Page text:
Sensory Clash: Washington, D.C

2018-03-29 09:28:58.458

The streets of D.C are wider, quieter, flatter, cleaner. D.C isn’t as frantic as New York. Or as gritty as Philly. Or as schizophrenic as Austin. There’s something immaculate about D.C., instead, something steely and modern and calm.

From up here, I watch the slow scenes of the city unfold. Cars whizz by, colorful legos beneath our legs. Human beans cross the crosswalks, Beatles-style, almost in slo-mo. Lotion pink berries bloom in angry succession.

It’s my third time in Washington D.C. I welcome the sensory familiarities.

There’s a distinct vibe to the D.C metro, clash of smells and sights and sounds. Smell of metros, musk. Row of escalators, steep. Metro-card, bendy and flappy. Gripped tightly in my palm, lest I accidentally drop it–it’s our way out, this card.

We’re encircled by large beige arches. I’m constantly reminded: we are in a giant tunnel.

The subway’s clean. Stops are quick. There’s a sign above a girl’s head that indicates where we are, and the announcer’s clean voice projects from the speakers, and she’s telling us we’re at this stop, that stop. It’s not our stop, and then it is, and we hop off the subway, back into the station, where we scan our Metro cards on the way out.

2018-03-29 16:32:31.237

We exit Union Station. It’s a high-end train station, fancy airport-style. It’s got spiral staircases leading up to shops and restaurants and balcony areas on the second floor. Statues and pillars greet us from the entrance. Out and back, in and through, and we’ve hopped onto the train again, and we’re hailing home.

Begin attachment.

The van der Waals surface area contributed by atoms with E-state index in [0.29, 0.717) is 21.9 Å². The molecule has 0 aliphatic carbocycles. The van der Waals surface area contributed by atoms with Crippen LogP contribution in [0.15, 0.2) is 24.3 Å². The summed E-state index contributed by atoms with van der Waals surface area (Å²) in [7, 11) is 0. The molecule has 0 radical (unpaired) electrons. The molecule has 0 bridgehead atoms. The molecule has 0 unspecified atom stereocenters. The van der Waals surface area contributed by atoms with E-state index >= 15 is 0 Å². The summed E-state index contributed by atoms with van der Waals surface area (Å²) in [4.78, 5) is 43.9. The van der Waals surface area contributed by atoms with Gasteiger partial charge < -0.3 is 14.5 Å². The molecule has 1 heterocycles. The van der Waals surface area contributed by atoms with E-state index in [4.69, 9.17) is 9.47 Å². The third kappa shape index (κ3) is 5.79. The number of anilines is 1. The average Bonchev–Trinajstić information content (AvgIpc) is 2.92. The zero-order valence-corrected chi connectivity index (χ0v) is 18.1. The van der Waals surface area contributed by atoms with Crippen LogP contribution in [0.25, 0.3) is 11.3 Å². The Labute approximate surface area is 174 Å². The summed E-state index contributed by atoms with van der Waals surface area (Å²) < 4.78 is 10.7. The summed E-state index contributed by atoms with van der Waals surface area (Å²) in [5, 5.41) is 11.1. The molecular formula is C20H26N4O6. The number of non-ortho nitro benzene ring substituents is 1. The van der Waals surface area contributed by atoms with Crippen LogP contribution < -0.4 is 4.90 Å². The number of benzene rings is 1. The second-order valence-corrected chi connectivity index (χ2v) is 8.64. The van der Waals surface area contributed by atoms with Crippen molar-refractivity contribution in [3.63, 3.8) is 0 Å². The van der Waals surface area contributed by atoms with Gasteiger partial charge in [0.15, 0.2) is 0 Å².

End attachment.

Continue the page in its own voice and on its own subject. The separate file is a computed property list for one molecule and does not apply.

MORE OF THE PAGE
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Austin, Texas

Austin’s beautiful, weird, a city juxtaposed. Words that come to mind:

Urban. Street art. Hills. Vines. Curving roads. Steep inclines. Mountains. Ponds. Chipped concrete. Gravel parking lots. Loose rocks. Sprawling lakes. Kayaks and paddle-boards. Arched bridges. Pointy-winged bats. Sunsets in high places. Wealth stacked atop mountains. Income disparity. Food trucks. Bars. Loud music. Crowded cafes. Shitty parking. Rocky terrain. Small bulbs of lights, broken windows on geometrical homes. Palm trees and record shops sprinkled around the streets. Oddly California-esque for a Texan city.

On the trip, I jotted down a list of places we went, things we did, food we ate. In lieu of writing a massive post, I wrote down the highlights, which I’ve linked to in the list.

Saturday

  • And we roadtrip: playlist and stops along the way
  • Lunch and noms: chicken fried steak, a burger, peach moonshine
  • Headed out to Graffiti Park, realized we’d forgotten the spray, went back to get it, then climbed to the top to make our mark
  • Drove up to the lake for views, pink drinks and fancy glasses
  • Grabbed burgers at P. Terry’s

Sunday

  • Went hunting for cafes–all crowded. Visited a coffeeshop by a record store, dipped in. Went to yet another cafe, until we finally settled on Starbucks
  • Drove to Rainey Street, which was dotted with food trucks, bars, and restaurant. Ate at a Rowdy outdoor restaurant called Bangers, where musicians played right in our faces
  • Zilker Park. First saw the big ol’ field, then some kayaks on Lady Bird Lake.
  • Went kayaking! Decided to kayak wildly and arbitrarily to the far off bridge. One hour turned into an hour and a half
  • Afterwards, sopping wet, hiked up Mount Bonnel
  • Ate at Gordough’s, only the most delicious donut place to graze the planet. Heaps of strawberry and cream cheese on ours.

Monday

  • Gordough’s for lunch (again)
  • Third cafe’s the charm–we found one right by the Capitol
  • Went to the Capitol and walked around all the floor
  • Drove past South Congress to get Gordoughs (for the third time)
  • Took scenic route, where we drove through hill country. Passed by small towns, stopped at a restaurant. Found a hungry cat, which we fed beef jerky.
  • Sunset, winding roads, dim lighting. After a few hours, we finally reached the main highway. DJ’ed and we pseudo-clubbed on the way back.